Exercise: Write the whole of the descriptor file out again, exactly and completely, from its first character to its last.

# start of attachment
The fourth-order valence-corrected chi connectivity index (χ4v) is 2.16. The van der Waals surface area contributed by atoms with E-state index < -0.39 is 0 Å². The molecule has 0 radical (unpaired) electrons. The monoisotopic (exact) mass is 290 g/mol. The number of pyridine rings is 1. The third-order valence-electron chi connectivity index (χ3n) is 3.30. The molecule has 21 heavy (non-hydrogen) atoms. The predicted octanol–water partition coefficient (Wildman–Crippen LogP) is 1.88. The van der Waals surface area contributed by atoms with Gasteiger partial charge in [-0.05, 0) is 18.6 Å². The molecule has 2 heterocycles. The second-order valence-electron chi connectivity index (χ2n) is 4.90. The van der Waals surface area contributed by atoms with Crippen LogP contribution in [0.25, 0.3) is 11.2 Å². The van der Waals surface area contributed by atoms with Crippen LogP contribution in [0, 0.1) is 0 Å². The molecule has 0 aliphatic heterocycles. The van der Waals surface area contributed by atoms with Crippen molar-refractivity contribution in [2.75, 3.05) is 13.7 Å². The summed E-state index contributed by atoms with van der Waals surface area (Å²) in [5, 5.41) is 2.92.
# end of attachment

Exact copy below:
The fourth-order valence-corrected chi connectivity index (χ4v) is 2.16. The van der Waals surface area contributed by atoms with E-state index < -0.39 is 0 Å². The molecule has 0 radical (unpaired) electrons. The monoisotopic (exact) mass is 290 g/mol. The number of pyridine rings is 1. The third-order valence-electron chi connectivity index (χ3n) is 3.30. The molecule has 21 heavy (non-hydrogen) atoms. The predicted octanol–water partition coefficient (Wildman–Crippen LogP) is 1.88. The van der Waals surface area contributed by atoms with Gasteiger partial charge in [-0.05, 0) is 18.6 Å². The molecule has 2 heterocycles. The second-order valence-electron chi connectivity index (χ2n) is 4.90. The van der Waals surface area contributed by atoms with Crippen LogP contribution in [0.25, 0.3) is 11.2 Å². The van der Waals surface area contributed by atoms with Crippen LogP contribution in [0, 0.1) is 0 Å². The molecule has 0 aliphatic heterocycles. The van der Waals surface area contributed by atoms with Crippen molar-refractivity contribution in [2.75, 3.05) is 13.7 Å². The summed E-state index contributed by atoms with van der Waals surface area (Å²) in [5, 5.41) is 2.92.